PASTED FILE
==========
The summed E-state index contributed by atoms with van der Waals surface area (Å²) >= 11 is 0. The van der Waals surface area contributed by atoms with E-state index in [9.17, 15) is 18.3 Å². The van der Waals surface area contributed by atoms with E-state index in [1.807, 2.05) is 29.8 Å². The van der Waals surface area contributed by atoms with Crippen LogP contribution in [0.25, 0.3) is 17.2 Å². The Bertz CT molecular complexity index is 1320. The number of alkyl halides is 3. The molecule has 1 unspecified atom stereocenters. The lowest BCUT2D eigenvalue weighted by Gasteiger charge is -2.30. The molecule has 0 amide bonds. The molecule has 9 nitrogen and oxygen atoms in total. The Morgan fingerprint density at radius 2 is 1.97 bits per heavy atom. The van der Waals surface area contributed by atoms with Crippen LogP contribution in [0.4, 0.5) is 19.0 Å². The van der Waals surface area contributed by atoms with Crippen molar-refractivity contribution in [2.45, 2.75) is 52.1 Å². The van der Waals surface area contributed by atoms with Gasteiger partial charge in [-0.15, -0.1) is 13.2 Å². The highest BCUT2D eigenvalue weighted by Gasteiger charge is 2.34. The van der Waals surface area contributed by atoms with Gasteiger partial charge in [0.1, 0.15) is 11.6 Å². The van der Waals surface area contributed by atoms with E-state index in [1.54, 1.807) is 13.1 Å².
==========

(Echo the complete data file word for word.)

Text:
The summed E-state index contributed by atoms with van der Waals surface area (Å²) >= 11 is 0. The van der Waals surface area contributed by atoms with E-state index in [9.17, 15) is 18.3 Å². The van der Waals surface area contributed by atoms with E-state index in [1.807, 2.05) is 29.8 Å². The van der Waals surface area contributed by atoms with Crippen LogP contribution in [0.25, 0.3) is 17.2 Å². The Bertz CT molecular complexity index is 1320. The number of alkyl halides is 3. The molecule has 1 unspecified atom stereocenters. The lowest BCUT2D eigenvalue weighted by Gasteiger charge is -2.30. The molecule has 0 amide bonds. The molecule has 9 nitrogen and oxygen atoms in total. The Morgan fingerprint density at radius 2 is 1.97 bits per heavy atom. The van der Waals surface area contributed by atoms with Crippen LogP contribution in [0.4, 0.5) is 19.0 Å². The van der Waals surface area contributed by atoms with Crippen molar-refractivity contribution in [2.45, 2.75) is 52.1 Å². The van der Waals surface area contributed by atoms with Gasteiger partial charge in [-0.15, -0.1) is 13.2 Å². The highest BCUT2D eigenvalue weighted by Gasteiger charge is 2.34. The van der Waals surface area contributed by atoms with Gasteiger partial charge in [0.1, 0.15) is 11.6 Å². The van der Waals surface area contributed by atoms with E-state index in [1.54, 1.807) is 13.1 Å².